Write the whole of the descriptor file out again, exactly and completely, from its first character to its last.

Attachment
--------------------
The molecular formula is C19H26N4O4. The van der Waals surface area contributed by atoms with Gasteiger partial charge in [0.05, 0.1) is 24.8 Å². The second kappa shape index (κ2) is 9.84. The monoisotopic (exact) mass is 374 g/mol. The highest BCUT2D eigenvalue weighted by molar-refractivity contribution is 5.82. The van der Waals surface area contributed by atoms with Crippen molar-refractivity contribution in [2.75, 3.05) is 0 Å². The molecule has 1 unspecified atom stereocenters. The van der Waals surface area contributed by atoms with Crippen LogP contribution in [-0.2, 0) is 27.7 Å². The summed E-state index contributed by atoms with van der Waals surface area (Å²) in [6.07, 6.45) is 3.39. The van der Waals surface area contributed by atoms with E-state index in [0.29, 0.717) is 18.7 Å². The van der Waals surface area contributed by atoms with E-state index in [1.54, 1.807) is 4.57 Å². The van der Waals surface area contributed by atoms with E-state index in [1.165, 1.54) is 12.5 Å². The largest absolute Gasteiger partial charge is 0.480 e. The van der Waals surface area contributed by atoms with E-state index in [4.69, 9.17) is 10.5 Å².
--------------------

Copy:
The molecular formula is C19H26N4O4. The van der Waals surface area contributed by atoms with Gasteiger partial charge in [0.05, 0.1) is 24.8 Å². The second kappa shape index (κ2) is 9.84. The monoisotopic (exact) mass is 374 g/mol. The highest BCUT2D eigenvalue weighted by molar-refractivity contribution is 5.82. The van der Waals surface area contributed by atoms with Crippen molar-refractivity contribution in [2.75, 3.05) is 0 Å². The molecule has 1 unspecified atom stereocenters. The van der Waals surface area contributed by atoms with Crippen LogP contribution in [-0.2, 0) is 27.7 Å². The summed E-state index contributed by atoms with van der Waals surface area (Å²) in [6.07, 6.45) is 3.39. The van der Waals surface area contributed by atoms with E-state index in [0.29, 0.717) is 18.7 Å². The van der Waals surface area contributed by atoms with E-state index in [1.54, 1.807) is 4.57 Å². The van der Waals surface area contributed by atoms with E-state index in [1.165, 1.54) is 12.5 Å². The largest absolute Gasteiger partial charge is 0.480 e. The van der Waals surface area contributed by atoms with E-state index in [4.69, 9.17) is 10.5 Å².